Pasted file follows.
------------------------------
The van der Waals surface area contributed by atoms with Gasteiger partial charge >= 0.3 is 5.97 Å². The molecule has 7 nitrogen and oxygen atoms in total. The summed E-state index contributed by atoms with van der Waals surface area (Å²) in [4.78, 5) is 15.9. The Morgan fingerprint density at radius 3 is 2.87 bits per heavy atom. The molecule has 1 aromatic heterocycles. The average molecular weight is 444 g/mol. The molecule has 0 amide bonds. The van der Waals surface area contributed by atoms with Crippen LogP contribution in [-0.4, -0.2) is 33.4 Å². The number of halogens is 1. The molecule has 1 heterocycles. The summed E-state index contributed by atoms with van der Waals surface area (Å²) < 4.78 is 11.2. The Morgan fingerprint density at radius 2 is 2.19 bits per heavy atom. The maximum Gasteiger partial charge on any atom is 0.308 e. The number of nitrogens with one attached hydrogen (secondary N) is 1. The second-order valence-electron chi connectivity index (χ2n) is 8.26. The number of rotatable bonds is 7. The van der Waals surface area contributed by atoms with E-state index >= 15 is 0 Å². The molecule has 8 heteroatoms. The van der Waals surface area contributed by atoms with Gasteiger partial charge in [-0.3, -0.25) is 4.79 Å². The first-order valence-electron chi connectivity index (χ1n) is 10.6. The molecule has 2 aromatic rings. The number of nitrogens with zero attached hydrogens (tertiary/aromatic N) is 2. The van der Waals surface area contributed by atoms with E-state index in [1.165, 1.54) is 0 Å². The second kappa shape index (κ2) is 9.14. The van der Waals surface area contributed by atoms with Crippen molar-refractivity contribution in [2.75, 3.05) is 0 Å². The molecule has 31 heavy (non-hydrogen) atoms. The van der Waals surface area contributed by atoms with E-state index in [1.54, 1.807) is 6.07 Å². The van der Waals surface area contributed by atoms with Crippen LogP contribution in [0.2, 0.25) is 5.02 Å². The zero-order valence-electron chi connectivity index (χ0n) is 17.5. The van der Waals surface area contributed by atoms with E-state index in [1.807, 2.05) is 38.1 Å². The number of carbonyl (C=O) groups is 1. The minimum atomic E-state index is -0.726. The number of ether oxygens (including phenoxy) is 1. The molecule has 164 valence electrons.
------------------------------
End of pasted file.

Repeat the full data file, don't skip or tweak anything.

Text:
The van der Waals surface area contributed by atoms with Gasteiger partial charge >= 0.3 is 5.97 Å². The molecule has 7 nitrogen and oxygen atoms in total. The summed E-state index contributed by atoms with van der Waals surface area (Å²) in [4.78, 5) is 15.9. The Morgan fingerprint density at radius 3 is 2.87 bits per heavy atom. The molecule has 1 aromatic heterocycles. The average molecular weight is 444 g/mol. The molecule has 0 amide bonds. The van der Waals surface area contributed by atoms with Crippen LogP contribution in [-0.4, -0.2) is 33.4 Å². The number of halogens is 1. The molecule has 1 heterocycles. The summed E-state index contributed by atoms with van der Waals surface area (Å²) < 4.78 is 11.2. The Morgan fingerprint density at radius 2 is 2.19 bits per heavy atom. The maximum Gasteiger partial charge on any atom is 0.308 e. The number of nitrogens with one attached hydrogen (secondary N) is 1. The second-order valence-electron chi connectivity index (χ2n) is 8.26. The number of rotatable bonds is 7. The van der Waals surface area contributed by atoms with E-state index >= 15 is 0 Å². The molecule has 8 heteroatoms. The van der Waals surface area contributed by atoms with Gasteiger partial charge in [-0.3, -0.25) is 4.79 Å². The first-order valence-electron chi connectivity index (χ1n) is 10.6. The molecule has 2 aromatic rings. The number of nitrogens with zero attached hydrogens (tertiary/aromatic N) is 2. The van der Waals surface area contributed by atoms with E-state index in [1.165, 1.54) is 0 Å². The second kappa shape index (κ2) is 9.14. The van der Waals surface area contributed by atoms with Crippen molar-refractivity contribution in [2.75, 3.05) is 0 Å². The molecule has 31 heavy (non-hydrogen) atoms. The van der Waals surface area contributed by atoms with E-state index in [1.54, 1.807) is 6.07 Å². The van der Waals surface area contributed by atoms with Crippen LogP contribution in [0.2, 0.25) is 5.02 Å². The zero-order valence-electron chi connectivity index (χ0n) is 17.5. The van der Waals surface area contributed by atoms with E-state index in [1.807, 2.05) is 38.1 Å². The number of carbonyl (C=O) groups is 1. The minimum atomic E-state index is -0.726. The number of ether oxygens (including phenoxy) is 1. The molecule has 164 valence electrons.